High taxes led to the Boston Tea Party. But you haven’t seen social violence until you’ve seen hyperinflation. The woman in Bolivia who took my bag of pesos didn’t even count them; she weighed them and then threw the paper bag into the corner with the other paper bags of pesos. It’s one reason Venezuela is in such a desperate situation: When a roll of toilet paper costs 2.6 million bolivars, you know the people have nothing left to lose. For all of the free stuff they were promised, the Venezuelans ultimately have been given bankruptcy, poverty and famine. That’s not development, that’s a disaster.

Financial sustainability has not been a top priority of either American political party. Four of the top five biggest deficit spenders in history have been Republicans, but then President Obama came along, adding more debt than any other president. The opposite of sustainability is not conservatism or liberalism. The opposite of sustainability and long-term thinking is unsustainability and shortsightedness.

What the demagogues don’t realize is that they are acting against their future interests. Big government is not the same thing as strong government. Entitlements don’t lead to better roads or drinking water. They don’t lead to space programs or better weather forecasts. Entitlements don’t help governments make markets or regulate them. Once they are passed, entitlements don’t help politicians demonstrate leadership or solve problems. They usually compound problems for the future.

Once you add an entitlement, your future freedom of action becomes constrained. Every dollar of debt added for a current expenditure is a future payment without a future return. Entitlements and interest already account for more than 60 percent of the federal budget. It boggles the mind that some people want to add more. Every entitlement dollar is the present robbing from the future.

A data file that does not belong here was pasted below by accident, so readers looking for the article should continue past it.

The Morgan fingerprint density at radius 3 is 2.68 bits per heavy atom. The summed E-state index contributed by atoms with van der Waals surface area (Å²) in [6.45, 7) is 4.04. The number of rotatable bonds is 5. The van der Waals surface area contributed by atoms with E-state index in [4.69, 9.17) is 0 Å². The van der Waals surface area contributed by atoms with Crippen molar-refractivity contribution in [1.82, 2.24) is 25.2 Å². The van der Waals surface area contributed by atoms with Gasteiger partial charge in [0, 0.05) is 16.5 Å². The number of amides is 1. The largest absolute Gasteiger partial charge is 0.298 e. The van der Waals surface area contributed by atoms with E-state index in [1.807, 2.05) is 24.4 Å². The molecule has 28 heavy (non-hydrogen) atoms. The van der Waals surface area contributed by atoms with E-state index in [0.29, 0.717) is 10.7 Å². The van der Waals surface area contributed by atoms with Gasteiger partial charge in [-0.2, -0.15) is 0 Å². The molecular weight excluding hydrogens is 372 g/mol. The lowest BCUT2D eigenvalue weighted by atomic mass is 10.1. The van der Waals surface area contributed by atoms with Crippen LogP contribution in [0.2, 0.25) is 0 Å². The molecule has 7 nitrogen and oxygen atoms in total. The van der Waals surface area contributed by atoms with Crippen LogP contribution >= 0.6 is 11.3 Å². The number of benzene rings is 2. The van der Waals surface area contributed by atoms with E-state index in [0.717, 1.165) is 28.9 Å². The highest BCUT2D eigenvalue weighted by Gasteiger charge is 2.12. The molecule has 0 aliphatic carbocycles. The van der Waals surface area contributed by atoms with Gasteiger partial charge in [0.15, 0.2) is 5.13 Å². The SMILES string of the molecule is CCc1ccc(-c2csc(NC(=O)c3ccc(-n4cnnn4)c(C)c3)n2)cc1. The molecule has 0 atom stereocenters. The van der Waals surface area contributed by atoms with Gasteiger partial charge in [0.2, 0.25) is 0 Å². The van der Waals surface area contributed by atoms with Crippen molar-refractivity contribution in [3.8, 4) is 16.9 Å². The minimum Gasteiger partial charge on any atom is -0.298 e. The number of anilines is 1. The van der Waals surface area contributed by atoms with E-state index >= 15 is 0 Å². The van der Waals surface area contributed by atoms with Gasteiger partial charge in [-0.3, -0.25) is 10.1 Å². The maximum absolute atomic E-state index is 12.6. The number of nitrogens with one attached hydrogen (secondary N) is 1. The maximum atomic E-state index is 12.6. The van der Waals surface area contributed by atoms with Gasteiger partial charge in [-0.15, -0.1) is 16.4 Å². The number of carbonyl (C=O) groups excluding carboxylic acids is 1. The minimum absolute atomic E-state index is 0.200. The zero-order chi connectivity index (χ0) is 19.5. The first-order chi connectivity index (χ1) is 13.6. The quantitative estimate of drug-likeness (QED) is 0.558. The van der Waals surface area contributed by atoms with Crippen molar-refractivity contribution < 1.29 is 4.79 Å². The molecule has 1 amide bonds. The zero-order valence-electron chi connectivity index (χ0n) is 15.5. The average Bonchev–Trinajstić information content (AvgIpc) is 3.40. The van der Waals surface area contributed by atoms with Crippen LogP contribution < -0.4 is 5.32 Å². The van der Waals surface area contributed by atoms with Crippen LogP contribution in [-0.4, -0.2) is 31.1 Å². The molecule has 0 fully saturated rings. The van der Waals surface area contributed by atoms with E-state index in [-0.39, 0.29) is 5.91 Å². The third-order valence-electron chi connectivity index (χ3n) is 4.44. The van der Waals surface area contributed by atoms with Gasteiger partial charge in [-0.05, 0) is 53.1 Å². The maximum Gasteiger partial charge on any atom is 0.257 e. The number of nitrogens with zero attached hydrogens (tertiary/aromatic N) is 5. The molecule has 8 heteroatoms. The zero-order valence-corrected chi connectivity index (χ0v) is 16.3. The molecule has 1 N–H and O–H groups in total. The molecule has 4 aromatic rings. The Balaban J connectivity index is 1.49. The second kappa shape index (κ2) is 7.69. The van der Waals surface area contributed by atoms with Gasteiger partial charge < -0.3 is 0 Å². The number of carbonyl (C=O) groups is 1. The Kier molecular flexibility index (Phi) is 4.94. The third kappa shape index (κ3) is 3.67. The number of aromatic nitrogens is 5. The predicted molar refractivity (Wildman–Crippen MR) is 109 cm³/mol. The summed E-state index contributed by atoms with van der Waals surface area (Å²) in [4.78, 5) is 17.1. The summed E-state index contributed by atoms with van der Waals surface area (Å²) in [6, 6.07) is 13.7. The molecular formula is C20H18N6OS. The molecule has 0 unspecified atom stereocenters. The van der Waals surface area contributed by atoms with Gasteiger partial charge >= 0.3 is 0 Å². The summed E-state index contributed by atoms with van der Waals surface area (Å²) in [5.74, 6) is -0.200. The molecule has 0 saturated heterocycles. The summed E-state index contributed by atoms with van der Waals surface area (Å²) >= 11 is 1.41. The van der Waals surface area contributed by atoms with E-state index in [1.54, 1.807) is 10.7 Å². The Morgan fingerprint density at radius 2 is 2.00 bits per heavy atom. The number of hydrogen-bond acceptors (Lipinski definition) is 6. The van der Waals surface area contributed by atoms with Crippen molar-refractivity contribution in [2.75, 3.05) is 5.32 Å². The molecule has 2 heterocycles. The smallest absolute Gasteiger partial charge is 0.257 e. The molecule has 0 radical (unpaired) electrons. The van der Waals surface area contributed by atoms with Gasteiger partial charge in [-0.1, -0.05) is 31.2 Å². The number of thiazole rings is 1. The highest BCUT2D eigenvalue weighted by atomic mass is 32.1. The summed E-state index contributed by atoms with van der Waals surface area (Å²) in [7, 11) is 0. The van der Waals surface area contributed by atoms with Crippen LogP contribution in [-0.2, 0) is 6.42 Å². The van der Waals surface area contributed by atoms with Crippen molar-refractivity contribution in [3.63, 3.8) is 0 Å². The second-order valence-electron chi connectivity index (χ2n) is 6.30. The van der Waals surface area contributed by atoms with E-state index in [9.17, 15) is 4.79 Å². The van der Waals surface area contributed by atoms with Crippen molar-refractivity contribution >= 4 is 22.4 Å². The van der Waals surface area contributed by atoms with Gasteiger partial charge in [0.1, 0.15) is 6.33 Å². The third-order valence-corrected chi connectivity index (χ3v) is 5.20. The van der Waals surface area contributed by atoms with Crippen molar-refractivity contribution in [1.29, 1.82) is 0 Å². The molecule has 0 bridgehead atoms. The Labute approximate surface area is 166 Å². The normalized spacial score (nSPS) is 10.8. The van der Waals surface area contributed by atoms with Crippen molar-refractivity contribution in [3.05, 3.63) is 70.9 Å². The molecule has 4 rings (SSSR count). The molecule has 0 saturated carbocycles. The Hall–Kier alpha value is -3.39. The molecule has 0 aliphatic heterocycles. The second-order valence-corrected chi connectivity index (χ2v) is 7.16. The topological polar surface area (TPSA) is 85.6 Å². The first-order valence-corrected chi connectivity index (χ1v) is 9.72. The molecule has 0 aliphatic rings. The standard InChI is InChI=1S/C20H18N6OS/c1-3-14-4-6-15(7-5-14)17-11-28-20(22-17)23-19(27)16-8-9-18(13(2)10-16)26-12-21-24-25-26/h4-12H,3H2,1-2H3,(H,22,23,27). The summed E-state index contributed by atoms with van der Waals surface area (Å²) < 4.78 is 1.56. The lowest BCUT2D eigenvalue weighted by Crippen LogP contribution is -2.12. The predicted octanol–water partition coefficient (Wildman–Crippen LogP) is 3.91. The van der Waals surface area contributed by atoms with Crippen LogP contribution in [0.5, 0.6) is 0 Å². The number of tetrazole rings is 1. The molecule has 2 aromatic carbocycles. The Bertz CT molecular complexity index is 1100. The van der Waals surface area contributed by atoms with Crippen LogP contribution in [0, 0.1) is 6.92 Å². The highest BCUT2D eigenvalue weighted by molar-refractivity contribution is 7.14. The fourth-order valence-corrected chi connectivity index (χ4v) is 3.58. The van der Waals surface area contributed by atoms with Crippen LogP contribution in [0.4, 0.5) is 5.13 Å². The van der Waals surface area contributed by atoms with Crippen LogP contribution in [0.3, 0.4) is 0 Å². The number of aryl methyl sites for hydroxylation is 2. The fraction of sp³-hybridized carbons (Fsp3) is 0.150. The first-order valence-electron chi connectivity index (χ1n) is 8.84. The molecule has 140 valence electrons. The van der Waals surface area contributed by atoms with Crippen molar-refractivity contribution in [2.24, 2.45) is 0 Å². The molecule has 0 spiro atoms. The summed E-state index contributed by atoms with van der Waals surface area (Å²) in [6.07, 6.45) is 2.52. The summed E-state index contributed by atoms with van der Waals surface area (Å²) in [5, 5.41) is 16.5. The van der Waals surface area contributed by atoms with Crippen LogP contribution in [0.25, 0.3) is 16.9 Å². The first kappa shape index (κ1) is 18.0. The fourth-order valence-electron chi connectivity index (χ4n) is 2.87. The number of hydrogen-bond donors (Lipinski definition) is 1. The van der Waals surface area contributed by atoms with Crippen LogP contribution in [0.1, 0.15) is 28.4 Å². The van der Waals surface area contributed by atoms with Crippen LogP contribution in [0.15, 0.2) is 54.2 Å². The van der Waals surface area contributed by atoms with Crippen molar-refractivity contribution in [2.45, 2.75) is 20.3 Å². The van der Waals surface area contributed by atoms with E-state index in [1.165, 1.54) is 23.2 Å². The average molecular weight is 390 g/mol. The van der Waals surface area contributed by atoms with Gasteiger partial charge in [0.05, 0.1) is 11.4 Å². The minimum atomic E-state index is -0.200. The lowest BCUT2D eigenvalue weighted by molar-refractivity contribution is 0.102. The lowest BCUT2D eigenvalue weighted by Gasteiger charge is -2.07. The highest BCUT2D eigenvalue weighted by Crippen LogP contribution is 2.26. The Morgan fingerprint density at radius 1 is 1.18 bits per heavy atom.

In the 18th century, before the United States was even a country, a Scottish professor named Alexander Fraser Tytler made this gloomy prediction:

“A democracy will continue to exist up until the time that voters discover that they can vote themselves generous gifts from the public treasury. From that moment on, the majority always votes for the candidates who promise the most benefits from the public treasury, with the result that every democracy will finally collapse due to loose fiscal policy, which is always followed by a dictatorship.”

So where are the grown-ups to prove Tytler wrong? Who is willing to call for sacrifice, as John F. Kennedy once did? Who is willing to touch the “third rail of politics” and rein in existing entitlements, rather than grow them?

We haven’t seen this leader yet. He or she probably will emerge from the under-30 generation, because they won’t be able to take it. They don’t deserve our spending their future capital for our present needs. If we keep this up, they will hate us. And who could blame them?

Stephen Jordan is CEO of the Institute for Sustainable Development. He works on community development and disaster recovery challenges in the United States and overseas. Follow him on Twitter @scjordan.